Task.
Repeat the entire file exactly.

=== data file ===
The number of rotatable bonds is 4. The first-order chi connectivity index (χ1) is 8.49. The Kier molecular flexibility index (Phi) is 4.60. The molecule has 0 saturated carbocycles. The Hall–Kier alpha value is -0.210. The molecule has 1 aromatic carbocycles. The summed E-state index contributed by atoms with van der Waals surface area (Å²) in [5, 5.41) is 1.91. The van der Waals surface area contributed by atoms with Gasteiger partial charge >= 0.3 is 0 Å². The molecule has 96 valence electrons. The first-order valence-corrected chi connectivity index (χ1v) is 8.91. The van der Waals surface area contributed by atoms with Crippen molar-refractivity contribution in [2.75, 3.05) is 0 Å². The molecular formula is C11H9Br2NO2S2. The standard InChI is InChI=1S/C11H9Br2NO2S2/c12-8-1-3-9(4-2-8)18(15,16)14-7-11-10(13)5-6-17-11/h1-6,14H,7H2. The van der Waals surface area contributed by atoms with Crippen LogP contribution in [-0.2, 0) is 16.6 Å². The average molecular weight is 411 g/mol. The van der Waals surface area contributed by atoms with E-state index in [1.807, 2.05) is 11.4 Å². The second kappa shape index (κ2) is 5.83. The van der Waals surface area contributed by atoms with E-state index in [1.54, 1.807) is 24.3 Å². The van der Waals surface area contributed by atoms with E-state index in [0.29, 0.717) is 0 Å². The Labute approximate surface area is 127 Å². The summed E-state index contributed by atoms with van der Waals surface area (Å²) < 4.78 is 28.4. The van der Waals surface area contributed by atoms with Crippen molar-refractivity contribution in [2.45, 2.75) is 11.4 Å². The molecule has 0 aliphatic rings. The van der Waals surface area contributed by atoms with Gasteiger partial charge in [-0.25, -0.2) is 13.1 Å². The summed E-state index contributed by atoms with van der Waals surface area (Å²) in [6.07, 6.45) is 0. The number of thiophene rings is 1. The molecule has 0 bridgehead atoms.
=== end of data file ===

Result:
The number of rotatable bonds is 4. The first-order chi connectivity index (χ1) is 8.49. The Kier molecular flexibility index (Phi) is 4.60. The molecule has 0 saturated carbocycles. The Hall–Kier alpha value is -0.210. The molecule has 1 aromatic carbocycles. The summed E-state index contributed by atoms with van der Waals surface area (Å²) in [5, 5.41) is 1.91. The van der Waals surface area contributed by atoms with Gasteiger partial charge >= 0.3 is 0 Å². The molecule has 96 valence electrons. The first-order valence-corrected chi connectivity index (χ1v) is 8.91. The van der Waals surface area contributed by atoms with Crippen molar-refractivity contribution in [2.75, 3.05) is 0 Å². The molecular formula is C11H9Br2NO2S2. The standard InChI is InChI=1S/C11H9Br2NO2S2/c12-8-1-3-9(4-2-8)18(15,16)14-7-11-10(13)5-6-17-11/h1-6,14H,7H2. The van der Waals surface area contributed by atoms with Crippen LogP contribution in [-0.2, 0) is 16.6 Å². The average molecular weight is 411 g/mol. The van der Waals surface area contributed by atoms with E-state index in [1.807, 2.05) is 11.4 Å². The second kappa shape index (κ2) is 5.83. The van der Waals surface area contributed by atoms with E-state index in [1.54, 1.807) is 24.3 Å². The van der Waals surface area contributed by atoms with E-state index in [0.29, 0.717) is 0 Å². The Labute approximate surface area is 127 Å². The summed E-state index contributed by atoms with van der Waals surface area (Å²) < 4.78 is 28.4. The van der Waals surface area contributed by atoms with Crippen molar-refractivity contribution in [2.45, 2.75) is 11.4 Å². The molecule has 0 aliphatic rings. The van der Waals surface area contributed by atoms with Gasteiger partial charge in [-0.25, -0.2) is 13.1 Å². The summed E-state index contributed by atoms with van der Waals surface area (Å²) in [6.07, 6.45) is 0. The number of thiophene rings is 1. The molecule has 0 bridgehead atoms.